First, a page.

It was down to Sven and Rudolph. Santa, of course, preferred Sven, who was much stronger (he could pull quite a heavy load by himself) and faster. His sense of direction was sometimes lacking, though, and he had a tendency to get distracted by ice. He also carried on conversations with some imaginary friend of his. Rudolph wasn't strong or fast, but had a keen sense of direction, and was very efficient on take off and landing. With Sven, you weren't sure whether he'd land Santa next to the chimney or put himself in the chimney.
Oh, the arguments we had! You might have heard of Santa as "Jolly old Saint Nick," but he sure wasn't in those meetings! My argument to him was that the lead reindeer needed to set the tone for all the other reindeer; that while power was a good trait, getting to the right place was more important. "Rudolph," I said to Santa, "has the best nose for direction I've ever seen in any reindeer. He's simply the best at getting on the roof, and right where you need to be." I was sure that Sven had more power, but was also just as likely to strike out in the wrong direction, and even clear out of the delivery zone. I didn't share my metric with Santa; his opinion was likely to be "PAR, what is it good for? Absolutely nothing." But I could see that if Sven had to fill in, he would challenge the fifty year record-low PAR (-3.4.) Rudolph might only be replacement level, but I could at least see that he would do better.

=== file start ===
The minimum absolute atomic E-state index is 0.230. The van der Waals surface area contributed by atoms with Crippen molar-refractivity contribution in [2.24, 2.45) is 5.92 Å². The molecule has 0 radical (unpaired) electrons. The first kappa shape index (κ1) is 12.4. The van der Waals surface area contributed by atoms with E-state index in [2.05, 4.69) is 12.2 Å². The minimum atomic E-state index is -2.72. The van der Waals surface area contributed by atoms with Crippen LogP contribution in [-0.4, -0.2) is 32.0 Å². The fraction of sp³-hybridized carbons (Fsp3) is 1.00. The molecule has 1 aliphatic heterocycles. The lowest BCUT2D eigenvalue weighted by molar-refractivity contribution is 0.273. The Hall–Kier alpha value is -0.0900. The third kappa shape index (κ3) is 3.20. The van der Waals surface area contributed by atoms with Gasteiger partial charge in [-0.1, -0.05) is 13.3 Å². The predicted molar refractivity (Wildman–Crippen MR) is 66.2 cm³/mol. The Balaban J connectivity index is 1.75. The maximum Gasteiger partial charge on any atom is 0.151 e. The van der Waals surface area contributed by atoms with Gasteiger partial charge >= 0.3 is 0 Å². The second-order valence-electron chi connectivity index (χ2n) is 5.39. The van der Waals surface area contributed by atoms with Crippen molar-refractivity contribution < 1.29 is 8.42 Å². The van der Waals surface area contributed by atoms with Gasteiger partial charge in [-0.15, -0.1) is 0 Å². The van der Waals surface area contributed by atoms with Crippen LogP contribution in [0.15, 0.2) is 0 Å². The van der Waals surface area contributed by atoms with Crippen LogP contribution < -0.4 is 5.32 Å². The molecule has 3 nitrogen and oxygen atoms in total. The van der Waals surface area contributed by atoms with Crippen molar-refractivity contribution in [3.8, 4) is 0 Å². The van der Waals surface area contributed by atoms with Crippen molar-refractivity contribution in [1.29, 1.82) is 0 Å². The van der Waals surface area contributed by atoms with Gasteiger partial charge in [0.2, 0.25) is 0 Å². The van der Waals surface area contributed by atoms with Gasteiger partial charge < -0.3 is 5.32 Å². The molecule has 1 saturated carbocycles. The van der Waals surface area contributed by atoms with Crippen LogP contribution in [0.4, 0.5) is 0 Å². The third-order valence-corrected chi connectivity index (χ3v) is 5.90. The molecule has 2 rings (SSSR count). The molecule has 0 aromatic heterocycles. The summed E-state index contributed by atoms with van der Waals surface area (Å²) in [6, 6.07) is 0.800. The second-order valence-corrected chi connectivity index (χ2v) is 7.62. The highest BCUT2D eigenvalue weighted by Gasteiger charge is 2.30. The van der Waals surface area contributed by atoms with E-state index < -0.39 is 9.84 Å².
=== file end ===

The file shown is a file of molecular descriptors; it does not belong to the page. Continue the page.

As for all that about Rudolph having a red nose, I'm really not sure where that comes from. He was a little guy, to be sure, and more than a little different. When Ivy went down with a strained tendon on Christmas Eve (just as Santa was loading his sleigh) and Rudolph was called upon, I heard Santa say "So, Rudolph, I hear you have a nose for direction. Hope so, you'll be guiding my sleigh." I suppose that got turned into "Rudolph with your nose so bright/won't you guide my sleigh tonight" for the sake of rhyme. The reindeer hadn't been real fond of him before, especially Sven, but after one of the most successful Christmases ever (he posted 6.7 PAR as the team managed 19.8, the highest total in ten years!) he was pretty popular. After a stellar career he retired a few years back, always above replacement but slipping below average in recent years. He'll be inducted into the hall of fame when he's eligible, and I hope I get to introduce him. He'll certainly go down in history, just as the song says, so they got that part right.
Here ends Buddy Beane's story. Each reindeer's contribution to the successful Christmas follows: